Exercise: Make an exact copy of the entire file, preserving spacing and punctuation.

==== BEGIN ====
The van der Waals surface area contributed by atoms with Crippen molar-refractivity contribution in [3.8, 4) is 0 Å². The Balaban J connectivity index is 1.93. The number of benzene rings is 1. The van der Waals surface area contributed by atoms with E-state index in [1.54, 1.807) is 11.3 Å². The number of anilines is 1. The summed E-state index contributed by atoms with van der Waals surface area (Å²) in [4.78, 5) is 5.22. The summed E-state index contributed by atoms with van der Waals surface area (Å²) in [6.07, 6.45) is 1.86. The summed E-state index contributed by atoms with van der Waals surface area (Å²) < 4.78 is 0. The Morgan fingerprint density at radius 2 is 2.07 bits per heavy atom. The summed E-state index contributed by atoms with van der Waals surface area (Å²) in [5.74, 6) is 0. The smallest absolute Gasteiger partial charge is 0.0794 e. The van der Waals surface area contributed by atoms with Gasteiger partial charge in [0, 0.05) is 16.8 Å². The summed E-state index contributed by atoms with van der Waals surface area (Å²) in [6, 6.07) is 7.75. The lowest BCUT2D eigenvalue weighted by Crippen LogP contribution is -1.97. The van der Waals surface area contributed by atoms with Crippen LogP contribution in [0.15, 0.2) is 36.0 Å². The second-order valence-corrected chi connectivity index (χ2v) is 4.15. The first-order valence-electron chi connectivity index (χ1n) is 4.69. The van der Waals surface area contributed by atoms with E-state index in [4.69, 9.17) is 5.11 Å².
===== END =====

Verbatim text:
The van der Waals surface area contributed by atoms with Crippen molar-refractivity contribution in [3.8, 4) is 0 Å². The Balaban J connectivity index is 1.93. The number of benzene rings is 1. The van der Waals surface area contributed by atoms with E-state index in [1.54, 1.807) is 11.3 Å². The number of anilines is 1. The summed E-state index contributed by atoms with van der Waals surface area (Å²) in [4.78, 5) is 5.22. The summed E-state index contributed by atoms with van der Waals surface area (Å²) in [6.07, 6.45) is 1.86. The summed E-state index contributed by atoms with van der Waals surface area (Å²) < 4.78 is 0. The Morgan fingerprint density at radius 2 is 2.07 bits per heavy atom. The summed E-state index contributed by atoms with van der Waals surface area (Å²) in [5.74, 6) is 0. The smallest absolute Gasteiger partial charge is 0.0794 e. The van der Waals surface area contributed by atoms with Gasteiger partial charge in [0, 0.05) is 16.8 Å². The summed E-state index contributed by atoms with van der Waals surface area (Å²) in [6, 6.07) is 7.75. The lowest BCUT2D eigenvalue weighted by Crippen LogP contribution is -1.97. The van der Waals surface area contributed by atoms with Crippen LogP contribution in [0.15, 0.2) is 36.0 Å². The second-order valence-corrected chi connectivity index (χ2v) is 4.15. The first-order valence-electron chi connectivity index (χ1n) is 4.69. The van der Waals surface area contributed by atoms with E-state index in [4.69, 9.17) is 5.11 Å².